Before doing business with a student loan refinance company, it is good to know how they make money.
The world of student loans is full of scammers offering borrowers opportunities that are too good to be true. As a result, borrowers have to be extra careful with many student loan-related decisions.
Today we will peel back the curtain on refinance lenders and explain how they turn a profit.
Holding the Loans and Profiting Off Interest
Many borrowers wonder how a company can profit by lowering interest rates.
The key detail is time. If a borrower has a $30,000 loan at an 8% interest rate, they might be able to refinance and get a 5% interest rate. When the refinance lender pays off the old loan, they pay off the entire balance. At the point the loan is paid in full, it stops generating 8% interest. Meanwhile, the borrower now has a new $30,000 with the refinance company. That refinance company collects 5% interest on the new loan.
In this scenario, the borrower benefits because they get a lower interest rate, and the refinance lender profits on the 5% interest. The only loser in this situation is the original lender, who loses out on the opportunity to collect 8% interest.
Surprisingly, this revenue strategy is becoming increasingly rare in the student loan refinance marketplace. Lenders still using this traditional business model are bank-based lenders such as Laurel Road and ELFI.
Selling Loans as Assets to Investors
Many of the tech-based refinance companies use a different strategy to make money. These lenders package loans into large groups and sell them to investors. The investors pay an upfront cost to get the monthly payments made on the loans. This is the securitization process.
In this scenario, the investors get the revenue from the interest, and the refinance lender gets cash upfront for the loan.
While this process may sound unnecessarily complicated, it doesn’t usually impact borrowers. From the borrower’s perspective, the loan servicer stays the same, and the loan contract terms do not change. The only difference is where the interest profits ultimately end up.
Many tech lenders prefer this approach because it gives them a steady flow of cash coming in and allows them to refinance more loans. Companies that use this strategy include SoFi, CommonBond, and Earnest.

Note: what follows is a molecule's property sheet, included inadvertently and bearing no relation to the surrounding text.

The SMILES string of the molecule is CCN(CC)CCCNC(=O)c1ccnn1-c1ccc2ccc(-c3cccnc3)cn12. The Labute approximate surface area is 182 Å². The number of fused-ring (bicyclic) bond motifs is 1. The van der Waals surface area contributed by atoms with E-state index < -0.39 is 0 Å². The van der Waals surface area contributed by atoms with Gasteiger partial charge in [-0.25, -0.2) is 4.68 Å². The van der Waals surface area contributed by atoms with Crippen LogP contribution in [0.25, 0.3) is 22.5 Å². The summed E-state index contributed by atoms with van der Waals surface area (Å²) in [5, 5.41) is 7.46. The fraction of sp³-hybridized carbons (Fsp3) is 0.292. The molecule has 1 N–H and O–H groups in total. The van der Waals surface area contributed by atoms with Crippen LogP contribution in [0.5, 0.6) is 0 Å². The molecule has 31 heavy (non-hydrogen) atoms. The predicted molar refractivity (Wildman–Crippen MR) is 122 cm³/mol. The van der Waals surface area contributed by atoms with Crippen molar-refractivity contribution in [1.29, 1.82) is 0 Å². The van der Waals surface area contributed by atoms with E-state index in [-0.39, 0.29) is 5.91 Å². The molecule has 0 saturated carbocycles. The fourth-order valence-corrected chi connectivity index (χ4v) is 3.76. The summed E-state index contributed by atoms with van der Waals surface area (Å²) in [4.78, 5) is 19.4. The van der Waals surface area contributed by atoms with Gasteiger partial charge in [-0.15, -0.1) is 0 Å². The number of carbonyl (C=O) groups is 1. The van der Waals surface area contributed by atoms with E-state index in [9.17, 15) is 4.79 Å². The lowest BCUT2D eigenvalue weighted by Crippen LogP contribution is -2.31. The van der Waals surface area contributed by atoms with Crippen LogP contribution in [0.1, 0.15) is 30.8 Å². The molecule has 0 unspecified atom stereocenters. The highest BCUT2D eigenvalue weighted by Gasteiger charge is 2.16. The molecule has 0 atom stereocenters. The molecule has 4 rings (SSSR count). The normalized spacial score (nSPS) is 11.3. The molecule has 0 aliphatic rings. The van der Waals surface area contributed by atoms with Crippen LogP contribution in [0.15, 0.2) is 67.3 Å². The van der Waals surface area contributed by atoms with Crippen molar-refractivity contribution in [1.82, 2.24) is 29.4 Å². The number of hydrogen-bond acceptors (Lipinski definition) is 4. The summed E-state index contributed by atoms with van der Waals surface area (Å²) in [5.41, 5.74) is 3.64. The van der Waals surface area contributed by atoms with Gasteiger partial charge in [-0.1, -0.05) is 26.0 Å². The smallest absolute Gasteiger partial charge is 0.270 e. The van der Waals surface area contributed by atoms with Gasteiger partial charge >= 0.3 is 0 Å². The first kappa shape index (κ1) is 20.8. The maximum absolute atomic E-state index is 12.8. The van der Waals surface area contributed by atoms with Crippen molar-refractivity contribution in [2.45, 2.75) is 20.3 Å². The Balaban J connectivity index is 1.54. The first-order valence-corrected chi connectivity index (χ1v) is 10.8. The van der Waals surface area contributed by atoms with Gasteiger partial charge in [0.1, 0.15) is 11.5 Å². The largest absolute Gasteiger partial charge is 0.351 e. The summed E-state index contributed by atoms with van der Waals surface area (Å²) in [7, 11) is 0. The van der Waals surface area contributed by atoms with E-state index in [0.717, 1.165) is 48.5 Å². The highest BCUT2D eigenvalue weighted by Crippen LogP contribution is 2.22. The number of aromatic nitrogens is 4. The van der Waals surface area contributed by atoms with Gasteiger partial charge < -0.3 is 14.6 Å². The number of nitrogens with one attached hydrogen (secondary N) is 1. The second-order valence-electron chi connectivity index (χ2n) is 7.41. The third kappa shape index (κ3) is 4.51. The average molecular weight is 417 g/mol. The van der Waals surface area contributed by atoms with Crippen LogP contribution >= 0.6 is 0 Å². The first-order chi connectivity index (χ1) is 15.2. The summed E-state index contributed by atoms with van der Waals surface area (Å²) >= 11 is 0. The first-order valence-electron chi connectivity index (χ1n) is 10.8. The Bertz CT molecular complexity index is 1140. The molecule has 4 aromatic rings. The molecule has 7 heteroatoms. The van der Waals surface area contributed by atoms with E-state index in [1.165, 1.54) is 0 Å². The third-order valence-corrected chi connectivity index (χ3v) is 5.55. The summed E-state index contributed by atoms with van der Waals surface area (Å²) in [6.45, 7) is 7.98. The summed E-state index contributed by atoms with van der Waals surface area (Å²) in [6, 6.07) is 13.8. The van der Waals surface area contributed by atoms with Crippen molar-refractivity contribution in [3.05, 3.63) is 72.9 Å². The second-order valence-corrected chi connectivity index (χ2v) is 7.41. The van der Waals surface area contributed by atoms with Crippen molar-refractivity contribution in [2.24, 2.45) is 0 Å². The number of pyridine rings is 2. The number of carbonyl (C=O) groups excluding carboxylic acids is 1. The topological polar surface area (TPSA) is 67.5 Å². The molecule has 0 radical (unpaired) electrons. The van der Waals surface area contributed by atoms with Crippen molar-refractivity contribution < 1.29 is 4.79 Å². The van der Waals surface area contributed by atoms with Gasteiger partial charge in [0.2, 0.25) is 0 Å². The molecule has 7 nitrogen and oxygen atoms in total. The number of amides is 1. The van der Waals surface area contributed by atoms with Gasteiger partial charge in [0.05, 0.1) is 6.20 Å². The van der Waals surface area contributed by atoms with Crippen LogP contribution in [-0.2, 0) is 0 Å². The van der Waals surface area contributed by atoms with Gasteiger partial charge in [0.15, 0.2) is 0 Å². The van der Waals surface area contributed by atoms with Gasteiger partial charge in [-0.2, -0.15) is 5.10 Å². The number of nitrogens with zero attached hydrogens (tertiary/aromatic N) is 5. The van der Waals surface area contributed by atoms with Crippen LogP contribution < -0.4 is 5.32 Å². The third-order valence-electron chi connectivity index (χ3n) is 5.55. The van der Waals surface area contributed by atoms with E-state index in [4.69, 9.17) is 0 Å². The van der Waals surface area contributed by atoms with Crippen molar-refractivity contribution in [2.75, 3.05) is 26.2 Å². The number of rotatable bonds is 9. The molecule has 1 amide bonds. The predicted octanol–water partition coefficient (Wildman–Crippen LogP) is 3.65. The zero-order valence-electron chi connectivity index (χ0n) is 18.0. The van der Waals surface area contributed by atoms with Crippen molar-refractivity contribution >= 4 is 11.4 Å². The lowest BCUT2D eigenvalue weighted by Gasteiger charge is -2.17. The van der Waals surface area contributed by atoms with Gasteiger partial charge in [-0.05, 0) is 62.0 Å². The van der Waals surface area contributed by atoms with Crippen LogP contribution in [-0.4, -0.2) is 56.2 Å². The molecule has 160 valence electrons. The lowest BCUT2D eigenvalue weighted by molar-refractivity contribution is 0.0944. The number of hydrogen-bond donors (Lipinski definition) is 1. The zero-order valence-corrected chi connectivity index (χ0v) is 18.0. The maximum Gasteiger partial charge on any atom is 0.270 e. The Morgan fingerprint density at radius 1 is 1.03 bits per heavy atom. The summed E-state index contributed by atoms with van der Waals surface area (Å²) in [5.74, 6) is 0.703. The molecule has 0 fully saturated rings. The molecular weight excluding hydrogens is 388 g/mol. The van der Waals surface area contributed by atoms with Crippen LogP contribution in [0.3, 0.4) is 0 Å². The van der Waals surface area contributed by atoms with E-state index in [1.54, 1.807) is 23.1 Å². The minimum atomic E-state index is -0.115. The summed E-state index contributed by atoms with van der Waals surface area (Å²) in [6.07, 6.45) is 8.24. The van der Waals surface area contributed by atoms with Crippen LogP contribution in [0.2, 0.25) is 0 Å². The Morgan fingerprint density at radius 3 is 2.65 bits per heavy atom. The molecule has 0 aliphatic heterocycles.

Connecting Borrowers to Lenders
Other refinance companies profit by getting a commission for connecting an interested borrower to a lender.
Some companies lean into the marketplace model like Credible. Part of the credible sales pitch is that it is a one-stop location to check out many refinance lenders.
Other companies advertise under their name but use many different lenders to fund the loan. This is how Splash Financial works. This approach helps Splash offer some of the lowest rates on the market.
Finally, there is the LendKey approach. LendKey works with a nationwide network of smaller banks and not-for-profit credit unions. LendKey connects interested borrowers to these smaller lenders that don’t have the resources to advertise on their own.
How Does the Way Refinance Companies Make Money Impact Borrowers?
There are two major takeaways for borrowers.
First, seeing the different approaches helps explain why rates change with various lenders. For example, if there is a ton of investor interest in student loan products, the tech companies will offer very low interest rates.
Second, this knowledge should help borrowers shop around more efficiently. If you want to qualify for the best refinance rate possible, a smart strategy would be to check rates with multiple lender types. Investor interest may push rates with the tech-based lenders up or down. If you apply with CommonBond, SoFi, and Earnest, it might seem like you have shopped around, but in reality, you have only checked with one corner of the market.
If you understand how the various refinance companies make money, you can be a more informed consumer.